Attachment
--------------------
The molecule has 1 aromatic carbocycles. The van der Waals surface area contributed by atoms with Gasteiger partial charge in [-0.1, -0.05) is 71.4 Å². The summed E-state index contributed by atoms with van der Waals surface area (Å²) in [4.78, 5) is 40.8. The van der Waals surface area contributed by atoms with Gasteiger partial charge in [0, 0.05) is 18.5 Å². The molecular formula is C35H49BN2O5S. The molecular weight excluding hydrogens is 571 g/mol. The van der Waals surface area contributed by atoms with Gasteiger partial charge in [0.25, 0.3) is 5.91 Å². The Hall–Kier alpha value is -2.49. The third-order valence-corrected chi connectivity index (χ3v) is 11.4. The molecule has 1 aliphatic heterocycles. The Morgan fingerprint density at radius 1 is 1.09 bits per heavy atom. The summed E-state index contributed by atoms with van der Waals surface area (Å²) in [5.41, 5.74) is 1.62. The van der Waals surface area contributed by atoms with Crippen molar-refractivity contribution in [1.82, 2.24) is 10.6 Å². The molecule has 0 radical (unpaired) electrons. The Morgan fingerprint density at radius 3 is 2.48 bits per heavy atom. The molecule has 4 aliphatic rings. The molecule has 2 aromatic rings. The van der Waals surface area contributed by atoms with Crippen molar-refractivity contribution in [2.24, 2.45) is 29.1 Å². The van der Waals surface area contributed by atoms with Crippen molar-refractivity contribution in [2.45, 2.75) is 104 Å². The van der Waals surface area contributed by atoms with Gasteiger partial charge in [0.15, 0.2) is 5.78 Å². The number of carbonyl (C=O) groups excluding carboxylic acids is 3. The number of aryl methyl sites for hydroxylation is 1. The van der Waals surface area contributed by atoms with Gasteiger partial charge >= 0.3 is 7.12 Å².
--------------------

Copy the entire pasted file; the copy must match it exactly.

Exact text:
The molecule has 1 aromatic carbocycles. The van der Waals surface area contributed by atoms with Gasteiger partial charge in [-0.1, -0.05) is 71.4 Å². The summed E-state index contributed by atoms with van der Waals surface area (Å²) in [4.78, 5) is 40.8. The van der Waals surface area contributed by atoms with Gasteiger partial charge in [0, 0.05) is 18.5 Å². The molecular formula is C35H49BN2O5S. The molecular weight excluding hydrogens is 571 g/mol. The van der Waals surface area contributed by atoms with Gasteiger partial charge in [0.25, 0.3) is 5.91 Å². The Hall–Kier alpha value is -2.49. The third-order valence-corrected chi connectivity index (χ3v) is 11.4. The molecule has 1 aliphatic heterocycles. The Morgan fingerprint density at radius 1 is 1.09 bits per heavy atom. The summed E-state index contributed by atoms with van der Waals surface area (Å²) in [5.41, 5.74) is 1.62. The van der Waals surface area contributed by atoms with Crippen molar-refractivity contribution in [1.82, 2.24) is 10.6 Å². The molecule has 0 radical (unpaired) electrons. The Morgan fingerprint density at radius 3 is 2.48 bits per heavy atom. The molecule has 4 aliphatic rings. The molecule has 2 aromatic rings. The van der Waals surface area contributed by atoms with Crippen molar-refractivity contribution in [2.24, 2.45) is 29.1 Å². The van der Waals surface area contributed by atoms with Crippen molar-refractivity contribution in [2.45, 2.75) is 104 Å². The van der Waals surface area contributed by atoms with Gasteiger partial charge in [0.15, 0.2) is 5.78 Å². The number of carbonyl (C=O) groups excluding carboxylic acids is 3. The number of aryl methyl sites for hydroxylation is 1. The van der Waals surface area contributed by atoms with Gasteiger partial charge >= 0.3 is 7.12 Å².